of products available for algae control available on the market.
second advantage is that the watergarden is basically a closed system.
You may have to add water over time and you will always have rain
water entering, but basically you have a set amount of water in
your water feature. This makes it much easier to treat. You are
able to figure dosages better because you know the exact gallons
of water, you know the exact depth, and you know the exact surface
area. For the most part, you know what is being added to the pond
(fish food, dyes, other chemicals, etc.) and you know what amounts
those are being added.
the overall size of a watergarden makes it a much easier task to
treat and much more reasonable in price. It is physically easier
to apply a treatment to a 15x15 watergarden than a 10 acre lake.
Also, being much smaller in size makes it more economical to treat.
There are a lot of algae treatment products that are excellent for
controlling algae growth, but the price is too high to treat a larger
pond or lake. However, they are designed to treat a watergarden
and are better suited for that application.
Back to Top
are several treatments for algae problems and growth, and as like
many things, some ways work better in different situations. You
can see a more extensive list of treatments on the Algae
Solutions page, but listed below are a few commonly used applications
specifically for watergardens.
& Filters - Your watergarden is already set up
with these. The skimmer will take in the water and some algae, mostly
the planktonic variety. As it passes through the filter, some algae
will get trapped and when you clean the filter, you will remove
& Enzymes - Most filters will use a bacteria medium
to grow the beneficial bacteria. The bacteria are there to use up
the nutrients in the water and get rid of the waste produced by
fish and other organisms in your pond. Make sure you check the application
rates suggested for your size filter and pond before adding more.
Sterilizers - The UV Sterilizers use a wavelength of
light to zap planktonic algae. As the water passes by the light,
the algae is killed. This type of treatment works well for planktonic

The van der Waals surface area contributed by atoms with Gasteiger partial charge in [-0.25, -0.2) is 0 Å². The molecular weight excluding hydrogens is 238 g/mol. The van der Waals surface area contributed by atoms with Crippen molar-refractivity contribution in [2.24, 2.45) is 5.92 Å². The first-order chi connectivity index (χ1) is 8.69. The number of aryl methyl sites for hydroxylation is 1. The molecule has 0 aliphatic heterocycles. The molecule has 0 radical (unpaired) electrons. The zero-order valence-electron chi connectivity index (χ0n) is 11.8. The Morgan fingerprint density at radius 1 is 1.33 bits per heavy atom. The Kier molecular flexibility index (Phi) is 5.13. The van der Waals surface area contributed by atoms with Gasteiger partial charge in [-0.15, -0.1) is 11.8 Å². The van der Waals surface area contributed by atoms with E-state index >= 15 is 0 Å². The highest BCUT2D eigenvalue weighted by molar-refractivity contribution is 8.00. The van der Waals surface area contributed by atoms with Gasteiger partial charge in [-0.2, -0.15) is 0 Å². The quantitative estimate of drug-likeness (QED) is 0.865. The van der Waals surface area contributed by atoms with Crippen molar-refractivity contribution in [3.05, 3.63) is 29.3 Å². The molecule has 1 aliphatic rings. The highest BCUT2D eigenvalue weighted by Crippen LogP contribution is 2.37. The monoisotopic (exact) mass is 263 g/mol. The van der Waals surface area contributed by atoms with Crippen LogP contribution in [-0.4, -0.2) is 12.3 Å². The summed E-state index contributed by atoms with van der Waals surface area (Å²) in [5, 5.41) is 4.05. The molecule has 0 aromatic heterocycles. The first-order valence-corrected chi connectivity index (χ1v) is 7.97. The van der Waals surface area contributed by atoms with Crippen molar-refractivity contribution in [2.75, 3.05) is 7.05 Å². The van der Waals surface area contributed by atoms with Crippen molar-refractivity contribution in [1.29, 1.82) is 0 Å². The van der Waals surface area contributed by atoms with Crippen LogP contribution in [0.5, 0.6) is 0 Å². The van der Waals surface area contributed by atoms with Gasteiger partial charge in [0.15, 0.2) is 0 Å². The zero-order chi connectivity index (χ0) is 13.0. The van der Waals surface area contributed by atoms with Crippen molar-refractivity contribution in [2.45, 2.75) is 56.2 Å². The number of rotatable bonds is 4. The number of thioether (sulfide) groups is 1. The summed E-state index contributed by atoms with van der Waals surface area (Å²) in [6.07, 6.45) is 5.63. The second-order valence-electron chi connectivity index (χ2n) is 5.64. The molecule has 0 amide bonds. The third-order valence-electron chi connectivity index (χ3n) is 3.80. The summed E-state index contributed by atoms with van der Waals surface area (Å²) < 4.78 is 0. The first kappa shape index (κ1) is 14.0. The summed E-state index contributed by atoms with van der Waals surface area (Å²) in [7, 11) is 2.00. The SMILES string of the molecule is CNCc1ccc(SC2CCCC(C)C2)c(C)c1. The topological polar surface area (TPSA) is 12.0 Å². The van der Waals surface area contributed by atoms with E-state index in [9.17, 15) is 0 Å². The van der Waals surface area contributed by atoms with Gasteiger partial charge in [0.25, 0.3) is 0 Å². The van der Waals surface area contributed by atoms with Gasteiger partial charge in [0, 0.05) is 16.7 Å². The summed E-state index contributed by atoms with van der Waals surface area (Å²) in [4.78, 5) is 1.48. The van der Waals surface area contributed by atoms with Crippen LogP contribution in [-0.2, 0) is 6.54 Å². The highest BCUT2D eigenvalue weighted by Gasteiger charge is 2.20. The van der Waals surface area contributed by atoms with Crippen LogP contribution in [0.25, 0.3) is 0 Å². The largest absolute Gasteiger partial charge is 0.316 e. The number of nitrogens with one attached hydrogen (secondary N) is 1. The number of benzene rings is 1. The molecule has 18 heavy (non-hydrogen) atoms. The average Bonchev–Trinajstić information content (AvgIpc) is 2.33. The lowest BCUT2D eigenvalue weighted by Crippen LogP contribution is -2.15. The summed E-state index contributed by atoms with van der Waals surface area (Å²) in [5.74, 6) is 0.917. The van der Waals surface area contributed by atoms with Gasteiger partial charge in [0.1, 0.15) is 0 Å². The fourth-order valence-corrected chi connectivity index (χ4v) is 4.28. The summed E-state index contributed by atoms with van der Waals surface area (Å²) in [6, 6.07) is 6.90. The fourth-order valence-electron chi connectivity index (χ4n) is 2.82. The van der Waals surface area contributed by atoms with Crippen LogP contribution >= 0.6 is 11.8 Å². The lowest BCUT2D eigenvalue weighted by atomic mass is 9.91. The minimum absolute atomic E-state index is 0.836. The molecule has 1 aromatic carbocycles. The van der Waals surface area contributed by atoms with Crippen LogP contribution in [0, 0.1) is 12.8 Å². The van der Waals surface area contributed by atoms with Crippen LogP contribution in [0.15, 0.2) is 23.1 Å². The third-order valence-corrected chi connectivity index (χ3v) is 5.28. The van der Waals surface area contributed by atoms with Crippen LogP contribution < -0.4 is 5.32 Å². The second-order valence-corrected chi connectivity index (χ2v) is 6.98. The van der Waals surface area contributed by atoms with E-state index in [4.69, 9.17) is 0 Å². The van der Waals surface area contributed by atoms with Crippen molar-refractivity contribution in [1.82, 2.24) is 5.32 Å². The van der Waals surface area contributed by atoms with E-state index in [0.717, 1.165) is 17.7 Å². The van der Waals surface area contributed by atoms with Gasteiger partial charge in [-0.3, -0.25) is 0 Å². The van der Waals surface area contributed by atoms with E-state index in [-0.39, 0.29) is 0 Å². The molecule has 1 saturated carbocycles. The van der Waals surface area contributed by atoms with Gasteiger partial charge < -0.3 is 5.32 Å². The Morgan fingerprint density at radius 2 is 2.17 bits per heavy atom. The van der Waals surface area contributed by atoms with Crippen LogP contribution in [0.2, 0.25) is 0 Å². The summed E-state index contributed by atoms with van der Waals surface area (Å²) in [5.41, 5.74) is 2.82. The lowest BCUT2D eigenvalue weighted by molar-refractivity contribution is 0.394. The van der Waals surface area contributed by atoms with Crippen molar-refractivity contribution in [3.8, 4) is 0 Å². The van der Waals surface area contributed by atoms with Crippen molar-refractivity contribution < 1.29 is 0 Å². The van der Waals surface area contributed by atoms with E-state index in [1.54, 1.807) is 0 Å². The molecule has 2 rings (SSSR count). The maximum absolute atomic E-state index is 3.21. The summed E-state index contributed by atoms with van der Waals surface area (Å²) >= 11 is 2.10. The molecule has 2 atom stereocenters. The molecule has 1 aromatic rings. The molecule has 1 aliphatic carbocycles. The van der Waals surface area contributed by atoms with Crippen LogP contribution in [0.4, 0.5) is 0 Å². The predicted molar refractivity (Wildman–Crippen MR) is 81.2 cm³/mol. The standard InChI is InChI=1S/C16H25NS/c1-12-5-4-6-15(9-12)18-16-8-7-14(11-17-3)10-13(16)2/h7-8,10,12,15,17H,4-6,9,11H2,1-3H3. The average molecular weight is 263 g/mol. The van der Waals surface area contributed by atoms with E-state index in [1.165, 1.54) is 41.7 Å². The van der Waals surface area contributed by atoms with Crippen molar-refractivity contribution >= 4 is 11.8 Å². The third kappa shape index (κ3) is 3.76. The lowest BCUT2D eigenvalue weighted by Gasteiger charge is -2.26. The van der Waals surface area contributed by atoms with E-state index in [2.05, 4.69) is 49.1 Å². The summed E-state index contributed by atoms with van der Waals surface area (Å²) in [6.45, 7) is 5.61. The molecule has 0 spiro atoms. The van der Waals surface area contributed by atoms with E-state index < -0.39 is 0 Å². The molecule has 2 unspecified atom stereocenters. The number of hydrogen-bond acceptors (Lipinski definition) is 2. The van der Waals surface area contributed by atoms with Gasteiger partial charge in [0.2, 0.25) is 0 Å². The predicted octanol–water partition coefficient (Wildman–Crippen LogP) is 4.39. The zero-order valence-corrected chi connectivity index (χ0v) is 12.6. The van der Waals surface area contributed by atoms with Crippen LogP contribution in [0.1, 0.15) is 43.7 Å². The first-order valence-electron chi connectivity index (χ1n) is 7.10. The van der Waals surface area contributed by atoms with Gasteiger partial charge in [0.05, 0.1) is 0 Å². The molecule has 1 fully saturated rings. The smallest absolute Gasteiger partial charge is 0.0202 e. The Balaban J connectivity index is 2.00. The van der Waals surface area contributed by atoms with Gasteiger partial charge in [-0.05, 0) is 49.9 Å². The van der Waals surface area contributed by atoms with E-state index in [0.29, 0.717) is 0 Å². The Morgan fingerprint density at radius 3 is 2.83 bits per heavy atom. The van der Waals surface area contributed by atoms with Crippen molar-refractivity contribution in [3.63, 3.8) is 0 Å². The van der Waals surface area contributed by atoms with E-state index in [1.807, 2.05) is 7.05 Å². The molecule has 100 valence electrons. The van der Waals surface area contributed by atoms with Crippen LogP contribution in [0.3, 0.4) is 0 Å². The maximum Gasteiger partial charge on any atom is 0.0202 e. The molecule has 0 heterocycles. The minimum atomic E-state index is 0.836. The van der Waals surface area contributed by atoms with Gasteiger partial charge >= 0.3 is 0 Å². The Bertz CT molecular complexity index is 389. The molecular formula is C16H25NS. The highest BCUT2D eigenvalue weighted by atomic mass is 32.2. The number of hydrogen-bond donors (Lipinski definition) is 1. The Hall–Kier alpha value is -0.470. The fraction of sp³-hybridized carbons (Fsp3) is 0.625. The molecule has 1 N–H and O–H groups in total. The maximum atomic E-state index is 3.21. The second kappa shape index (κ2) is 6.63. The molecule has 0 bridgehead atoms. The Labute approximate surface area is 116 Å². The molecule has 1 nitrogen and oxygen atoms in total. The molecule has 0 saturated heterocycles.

algae, but will do nothing for filamentous because the algae needs
to pass by the light. There are several models and sizes available,
so make sure you choose the right size for your size pond.
Straw - The barley straw aids in balancing the water
quality by lowering the pH and carbonate hardness, which tries to
control the growth rate of certain undesirable algae. As the barley
degrades in the presence of water and sunlight, it creates peroxide
which can kill both filamentous and planktonic algae. This type
of treatment works better as a deterrent than as a cure for an existing
problem. It does not have EPA approval for algae control, however.
- Granular based peroxides are fast acting contact algaecides. Green
Clean is one of these products that have organic approval. It bubbles
as it oxidizes similar to medical grade hydrogen peroxide. The byproduct
is oxygen which is needed for your pond anyway. The remaining dead
filaments and cellulose must be taken out of the water or it will
settle back to the bottom of the pond. This is one of those treatments
that is not economically feasible for larger ponds (unless used
for spot treatment), but is excellent for watergarden applications.
- Dyes are available in blue or black and in powder or liquid form.
They act to shade the water and reduce sunlight penetration. The
decreased sunlight causes the algae to die and helps prevent growth
to begin with. Aquashade is the only EPA registered product for
weed and algae prevention, but most other similar products work,
Back to Top
you have your watergarden designed, installed, and operating, it
is important to maintain the health of the watergarden. As discussed
in greater detail in the Aeration
page, adding oxygen to your pond or watergarden is essential to
a healthy ecosystem. Oxygen is required for fish survival, decomposition
of organic matter, the bacteria in your filter system, and to balance
the water quality.
most watergardens include some sort of waterfall or cascading stream,
the watergarden is already getting some aeration. As the water falls
and splashes, it is exposed to the air and oxygen can be absorbed
into the water and carbon dioxide can be released into the air.
This also can occur in the filter area where the water is broken
up as it passes through the filter.
in larger water features, watergardens that do not have much flow
or drop of water, or in systems that have a higher than usual need
for oxygen (lots of fish), supplemental aeration is often needed.
Pond Aerator is very efficient at adding oxygen and water movement,
but does not create a display and may be too large for a watergarden
application. Watergardens are designed and installed to add beauty,
so typically the best bet for supplemental aeration is to use an
Aerating Fountain. Kasco's
1400JFL, 1/4hp Aerating Fountain is perfect for this application.
The new 1/4hp, 1400JFL is specifically designed for watergardens,
water features, and small ponds. This floating fountain includes
5 interchangeable nozzles for multiple display patterns (as seen
below), lights, and a control box to operate the fountain. It will
add beauty with the display and be a great source for aeration in
your watergarden. It can successfully aerate a pond up to 1/5 acre
with many things, aeration is one piece of the puzzle to a healthy
and beautiful watergarden, but it is an essential piece. Remember
that any new installation of a watergarden should look beautiful,
but it takes work to keep it that way. Using an algae treatment
along with aeration will help your watergarden look its best for
a long time.
Back to Top
These pages are reprinted from www.gotalgae.com, courtesy